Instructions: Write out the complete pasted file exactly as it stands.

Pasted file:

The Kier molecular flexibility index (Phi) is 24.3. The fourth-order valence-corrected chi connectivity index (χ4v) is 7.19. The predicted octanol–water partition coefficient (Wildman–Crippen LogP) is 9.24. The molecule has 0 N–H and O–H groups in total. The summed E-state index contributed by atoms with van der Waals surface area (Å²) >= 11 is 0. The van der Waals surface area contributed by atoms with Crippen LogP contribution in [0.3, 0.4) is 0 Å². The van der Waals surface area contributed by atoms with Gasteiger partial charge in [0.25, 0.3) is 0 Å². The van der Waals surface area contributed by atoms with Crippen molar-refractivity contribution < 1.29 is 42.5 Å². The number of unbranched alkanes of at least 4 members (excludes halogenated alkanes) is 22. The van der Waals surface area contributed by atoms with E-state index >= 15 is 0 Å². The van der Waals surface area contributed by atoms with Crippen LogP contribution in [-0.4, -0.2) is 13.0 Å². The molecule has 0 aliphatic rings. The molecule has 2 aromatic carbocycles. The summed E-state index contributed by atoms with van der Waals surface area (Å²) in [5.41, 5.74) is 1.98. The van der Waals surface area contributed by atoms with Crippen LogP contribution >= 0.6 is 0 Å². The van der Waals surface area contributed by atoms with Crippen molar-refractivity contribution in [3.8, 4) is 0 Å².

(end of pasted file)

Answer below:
The Kier molecular flexibility index (Phi) is 24.3. The fourth-order valence-corrected chi connectivity index (χ4v) is 7.19. The predicted octanol–water partition coefficient (Wildman–Crippen LogP) is 9.24. The molecule has 0 N–H and O–H groups in total. The summed E-state index contributed by atoms with van der Waals surface area (Å²) >= 11 is 0. The van der Waals surface area contributed by atoms with Crippen LogP contribution in [0.3, 0.4) is 0 Å². The van der Waals surface area contributed by atoms with Gasteiger partial charge in [0.25, 0.3) is 0 Å². The van der Waals surface area contributed by atoms with Crippen molar-refractivity contribution < 1.29 is 42.5 Å². The number of unbranched alkanes of at least 4 members (excludes halogenated alkanes) is 22. The van der Waals surface area contributed by atoms with E-state index >= 15 is 0 Å². The van der Waals surface area contributed by atoms with Crippen LogP contribution in [-0.4, -0.2) is 13.0 Å². The molecule has 0 aliphatic rings. The molecule has 2 aromatic carbocycles. The summed E-state index contributed by atoms with van der Waals surface area (Å²) in [5.41, 5.74) is 1.98. The van der Waals surface area contributed by atoms with Crippen LogP contribution >= 0.6 is 0 Å². The van der Waals surface area contributed by atoms with Crippen molar-refractivity contribution in [3.8, 4) is 0 Å².